As I write this post, I just finished watching an episode of Narcos Season 2. On the plane. Without paying for WiFi (which doesn't work for streaming on most airlines anyway). Just in time for holiday travel, Netflix now offers offline playback.
That Americans binge watch streaming video is no surprise; reports on our proclivity to watch more than one episode at a single sitting have been floating around since Netflix started streaming complete seasons of TV shows. But, a new report from Deloitte, its most recent iteration of the Digital Democracy Survey, points out that it’s clearly more than just House of Cards, Transparency and past seasons of Game of Thrones that has us enthralled.
The global LTE consumer devices market is projected to grow at a CAGR of more than 26% through 2020 as rising consumer adoption of mobile video, increasing mobile data traffic and growing demand for high speed data connectivity from enterprises and consumers intensifies.
LTE delivers a faster, more efficient, higher-quality mobile network for users, while also simplifying operator infrastructures and lowering costs.
It’s been a busy six weeks for streaming device manufacturers, with new releases from Google, Apple and Amazon. Last, but not least, of the streaming device updates before the holiday season kicks off is Roku’s new Roku 4.
The new box includes the ability to deliver 4K Ultra HD (UHD) and HD TV content and features a quad-Core processor, up to 60 fps 4K streaming, HDCP 2.2 and Optical Audio Out.
Don’t have a 4K/UHD TV set? Well, it’s becoming more likely that you will by 2020.
New research from Strategy analytics forecasts that lower prices, increased retailer support and strong customer satisfaction will lead to 61% of annual TV sales being Ultra HD sets. In fact, the researcher said, sales this year could exceed 30 million units.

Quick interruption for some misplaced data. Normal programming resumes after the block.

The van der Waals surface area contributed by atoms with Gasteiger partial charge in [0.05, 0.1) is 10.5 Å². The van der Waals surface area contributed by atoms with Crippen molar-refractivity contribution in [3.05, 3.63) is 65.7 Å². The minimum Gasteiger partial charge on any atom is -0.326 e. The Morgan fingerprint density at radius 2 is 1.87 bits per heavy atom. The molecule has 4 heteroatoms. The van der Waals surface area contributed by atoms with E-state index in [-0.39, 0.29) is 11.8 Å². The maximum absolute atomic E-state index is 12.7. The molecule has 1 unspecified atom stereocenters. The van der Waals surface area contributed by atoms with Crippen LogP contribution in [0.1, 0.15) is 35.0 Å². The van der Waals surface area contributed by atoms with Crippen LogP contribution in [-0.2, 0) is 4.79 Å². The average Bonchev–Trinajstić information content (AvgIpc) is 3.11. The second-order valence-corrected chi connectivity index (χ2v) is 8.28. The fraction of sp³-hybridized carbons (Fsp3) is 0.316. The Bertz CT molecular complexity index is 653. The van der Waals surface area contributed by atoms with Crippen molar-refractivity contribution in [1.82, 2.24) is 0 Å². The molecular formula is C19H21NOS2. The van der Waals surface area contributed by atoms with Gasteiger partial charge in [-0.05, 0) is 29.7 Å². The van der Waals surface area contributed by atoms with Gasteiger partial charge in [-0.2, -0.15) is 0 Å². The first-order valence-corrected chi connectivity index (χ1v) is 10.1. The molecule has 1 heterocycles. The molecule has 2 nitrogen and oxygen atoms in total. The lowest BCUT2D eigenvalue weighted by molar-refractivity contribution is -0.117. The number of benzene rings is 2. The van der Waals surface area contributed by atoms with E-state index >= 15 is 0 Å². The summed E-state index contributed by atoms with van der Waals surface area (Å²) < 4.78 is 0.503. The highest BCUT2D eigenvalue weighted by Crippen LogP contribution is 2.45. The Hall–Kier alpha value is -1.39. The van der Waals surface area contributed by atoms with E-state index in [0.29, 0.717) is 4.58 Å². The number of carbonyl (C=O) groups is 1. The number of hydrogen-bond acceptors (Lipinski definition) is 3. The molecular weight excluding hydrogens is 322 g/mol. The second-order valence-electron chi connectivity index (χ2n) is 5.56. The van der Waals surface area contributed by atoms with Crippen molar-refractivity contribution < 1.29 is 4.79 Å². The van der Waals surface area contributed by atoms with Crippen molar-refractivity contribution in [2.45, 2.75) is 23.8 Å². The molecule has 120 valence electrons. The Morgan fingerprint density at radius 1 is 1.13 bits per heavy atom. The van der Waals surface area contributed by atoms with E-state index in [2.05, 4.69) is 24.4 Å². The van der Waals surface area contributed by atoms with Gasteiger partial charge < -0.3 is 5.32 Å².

A pair of new studies out today say one-in-five U.S. broadband households own streaming media devices like Apple TV, Roku, Chromecast and Amazon Fire Stick.
A Parks Associates report said Roku held the top spot in U.S. sales, with a 34% share. It said Google was in second place at 23%, followed by Amazon and Apple.
Streaming video devices – particularly dongles like Google’s Chromecast, Roku’s HDMI sticks and Amazon’s Fire TV Stick are forecast to see the highest unit growth of all the digital media adapters.
IHS reports that, overall, unit shipments of set-top boxes (STBs) worldwide improved 2% sequentially in the first quarter of 2015, and were up 3% from the year-ago first quarter.
It was only a few years ago that we – as an industry – had as our goal the delivery of online video to the living room. Well, been there, done that, a new study says.
More than half (54%) of all U.S. TV households with kids under age 18 now watch OTT on a TV set; the overall national average is a respectable 40%.
More than half of kids between two- and 12-years-old prefer a device other than the TV to watch video content, a new study says.
The study, from Miner & Co. Studios found that 57% of the study group preferred mobile devices because they:
· Could take it anywhere.
· Liked using the touch screen.
· Found it easier to use.
· Felt a sense of independence.
Tablet sales remain robust, but their growth is slowing as the market begins to become saturated and sway toward an increasing consumer affection toward phablets (see this related story on how screen size is affecting online video plays).
Which came first, the chicken or the egg? Or, in this case, was it the streaming device or streaming media?
In the case of streaming devices, it doesn’t matter anymore, as a new report says they’re on their way to being in 40% of U.S. homes and, as they continue to gain traction, will drive streaming media usage and, likely, content availability, as well.
Australians continue to watch more television on more devices, according to a new report, which also said time-shifted viewing continues to gain traction.
The Australian Multi-screen Q3 2014 Report also found that – much like their U.S. counterparts -- the penetration of connected and mobile devices continues to grow as Australians finds new ways to consume content.